The Fluid Society

Overpopulation: the real problem

There are too many people. Many of us are working hard on the big problems the world is struggling with: climate problems, sustainability, biodiversity, migration problems. However, the dominant cause of all these problems is the – too often forgotten – fact that there are far too many human beings in this world. And we can tinker with all kinds of problems, but above all we must not forget that this structural problem has to be solved. Any other action, such as eating less meat, producing less CO2, is pointless, if mankind thinks this allows for more children. Mankind must set limits to the number of people with whom we inhabit the earth. The choices are roughly these: either we live on the earth with a lot of people, but in that case we all live in poverty or we will live on the earth with fewer people, in which case we will live in some kind of prosperity. We should talk about this kind of choices.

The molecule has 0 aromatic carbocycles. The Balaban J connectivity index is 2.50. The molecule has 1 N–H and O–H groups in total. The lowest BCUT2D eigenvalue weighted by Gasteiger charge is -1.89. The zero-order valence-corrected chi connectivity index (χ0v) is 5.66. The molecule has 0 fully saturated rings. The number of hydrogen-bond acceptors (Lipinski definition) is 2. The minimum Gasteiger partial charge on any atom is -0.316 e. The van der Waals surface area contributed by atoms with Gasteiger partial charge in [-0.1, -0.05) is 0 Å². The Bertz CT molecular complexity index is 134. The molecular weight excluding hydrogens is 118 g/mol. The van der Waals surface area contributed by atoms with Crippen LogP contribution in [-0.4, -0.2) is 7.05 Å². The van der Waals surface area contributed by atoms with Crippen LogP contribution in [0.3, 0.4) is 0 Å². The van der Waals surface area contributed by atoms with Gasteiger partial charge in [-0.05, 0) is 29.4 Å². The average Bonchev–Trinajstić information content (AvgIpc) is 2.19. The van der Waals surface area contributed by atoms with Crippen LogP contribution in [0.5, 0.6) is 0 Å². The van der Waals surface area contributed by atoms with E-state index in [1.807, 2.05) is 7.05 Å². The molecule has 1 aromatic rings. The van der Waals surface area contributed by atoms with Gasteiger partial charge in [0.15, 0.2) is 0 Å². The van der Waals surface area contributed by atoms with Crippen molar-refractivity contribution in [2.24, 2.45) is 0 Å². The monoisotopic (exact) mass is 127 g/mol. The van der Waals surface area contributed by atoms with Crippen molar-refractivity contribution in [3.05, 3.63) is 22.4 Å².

What would be the optimal number of people on earth? At this moment humanity counts almost eight billion people. These can roughly be divided into one billion relatively rich people – in Europe, North America, Japan and some other large countries – and seven billion rather poor people. The per capita consumption of the one billion rich people is roughly twenty times that of a person in a poor country. The current climate problems and other major global problems are therefore almost entirely due to the rich people of the world, given the low consumption pattern of the seven billion others. In the year 1960, the world had three billion people. This is a reasonable number of people, who in all probability could live “eternally” on earth in prosperity and in relatively pleasant conditions, without exhausting the earth. Although what should be added is that even this, with the current level of consumption in Western countries, would be a considerable challenge. But the situation would be many times more favourable than it is now.